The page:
Abstract: Strange as it may seem, Treasury, brewers, winemakers, distillers and drinkers all share a common interest: The taxation of alcohol and its price elasticity of demand. Treasury needs this information to determine revenue, the industry for pricing purposes, and drinkers bear the burden of taxation. This paper presents new estimates of demand elasticities of beer, wine and spirits for Australia. The estimates are considerably lower than those of Srivastava et al. (2014), who used monthly, off-premise consumption. Frequency of purchase and location of drinking are most likely the source of the differences. The paper demonstrates the importance of demand elasticities with simulations of changes in the tax mix for alcoholic beverages with partial and general equilibrium approaches.
    Date: 2022
  6. By: Aisha Baisalova
    Abstract: Border effects can have a considerable influence on the effectiveness of excise tax policy measures. The opportunity to buy taxable goods in the nearest lower-tax state redistributes the tax burden among consumers and determines the treatment intensity of how an increase in the tax rate may affect consumption decision. Using Nielsen Consumer Panel data, we estimate the bias arising from border effects and investigate how sensitivity to cigarette excise tax and the size of bias vary for different demographic groups. We find that border effects create a bias in the estimate of consumption sensitivity to an increase in the excise tax rate, which is present for all demographic groups. Tax sensitivity increases with the average distance to the lower tax state border, implying that border residence decreases the impact of excise tax policy interventions on consumer choice.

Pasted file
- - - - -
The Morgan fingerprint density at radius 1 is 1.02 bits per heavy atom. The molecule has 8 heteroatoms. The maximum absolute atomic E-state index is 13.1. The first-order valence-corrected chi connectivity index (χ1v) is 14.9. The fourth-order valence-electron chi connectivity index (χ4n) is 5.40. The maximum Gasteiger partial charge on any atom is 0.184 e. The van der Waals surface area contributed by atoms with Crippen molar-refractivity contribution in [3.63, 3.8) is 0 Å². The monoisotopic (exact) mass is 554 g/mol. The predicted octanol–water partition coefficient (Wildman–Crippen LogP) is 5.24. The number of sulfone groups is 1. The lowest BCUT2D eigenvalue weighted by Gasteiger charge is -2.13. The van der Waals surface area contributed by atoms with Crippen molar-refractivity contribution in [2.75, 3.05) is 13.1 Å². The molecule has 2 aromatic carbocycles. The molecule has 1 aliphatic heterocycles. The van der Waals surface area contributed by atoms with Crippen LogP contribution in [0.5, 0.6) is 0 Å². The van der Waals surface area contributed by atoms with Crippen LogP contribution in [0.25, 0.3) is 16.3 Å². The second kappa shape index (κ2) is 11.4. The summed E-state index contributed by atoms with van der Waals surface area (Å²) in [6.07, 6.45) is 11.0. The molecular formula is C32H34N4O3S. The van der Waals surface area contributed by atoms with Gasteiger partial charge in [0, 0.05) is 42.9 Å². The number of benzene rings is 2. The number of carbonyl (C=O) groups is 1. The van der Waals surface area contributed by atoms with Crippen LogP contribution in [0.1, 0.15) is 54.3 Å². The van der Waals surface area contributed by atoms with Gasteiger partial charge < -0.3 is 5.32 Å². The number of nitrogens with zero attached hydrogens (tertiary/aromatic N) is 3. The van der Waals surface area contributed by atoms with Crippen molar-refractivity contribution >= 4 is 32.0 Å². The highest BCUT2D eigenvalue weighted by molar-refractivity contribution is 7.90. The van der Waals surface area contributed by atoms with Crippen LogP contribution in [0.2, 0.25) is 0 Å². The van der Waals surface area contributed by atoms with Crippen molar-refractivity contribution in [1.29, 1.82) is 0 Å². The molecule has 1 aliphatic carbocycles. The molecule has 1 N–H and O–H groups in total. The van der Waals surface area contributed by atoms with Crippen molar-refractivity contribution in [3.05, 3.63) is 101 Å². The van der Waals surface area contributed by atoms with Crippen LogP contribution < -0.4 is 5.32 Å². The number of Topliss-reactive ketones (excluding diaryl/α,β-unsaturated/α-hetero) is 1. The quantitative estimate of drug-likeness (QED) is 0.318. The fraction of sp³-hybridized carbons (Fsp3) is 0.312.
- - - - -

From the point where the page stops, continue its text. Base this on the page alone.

Keywords: excise taxation; cigarettes; cross-state purchasing; tax avoidance; border effects;
    JEL: D12 H26 H71 L66
    Date: 2022–07
  7. By: Congressional Budget Office
    Abstract: Federal deficits are projected to nearly triple over the next 30 years, from 4 percent of GDP in 2022 to 11 percent in 2052. Such persistently growing deficits would cause federal debt held by the public, which is already high, to continue to rise even further. In CBO’s projections, such debt reaches 185 percent of GDP in 2052.
    JEL: E20 E60 E61 E62 E66 H50 H51 H53 H55 H60 H61 H62 H63 H68
    Date: 2022–07–27
  8. By: Keane, Claire; Doorley, Karina; Kakoulidou, Theano; O'Malley, Seamus
    Date: 2022
  9. By: Tatsuya Abe
    Abstract: This paper examines the efficiency and distributional effects of fuel tax and feebate policies in the automobile market. I employ a model in which households make two-stage decisions on car ownership and utilization, and I estimate model parameters by combining micro-level data from a household survey and macro-level aggregate data on the Japanese new car market from 2006 through 2013. Interestingly, several system changes in the Japanese feebate created rich variations in vehicle prices across vehicles and over time during the sample period. I use such exogenous variation to overcome the vehicle price endogeneity associated with demand estimation. Counterfactual analyses show that the Japanese feebate results in a significant increase in social welfare while augmenting environmental externalities. In particular, the rebound effect induced by the feebate cancels out approximately 7% of the reduction in CO2 emissions that would originally have been attained by the improvement in fuel economy. In addition, I find that the fuel tax at the current tax rate in Japan is 1.7 times less costly than the product tax, an alternative feebate scheme considered in the counterfactuals. I also find that there is no difference in regressivity between the two policies in reducing negative environmental externalities by the same amount.
    Date: 2022–07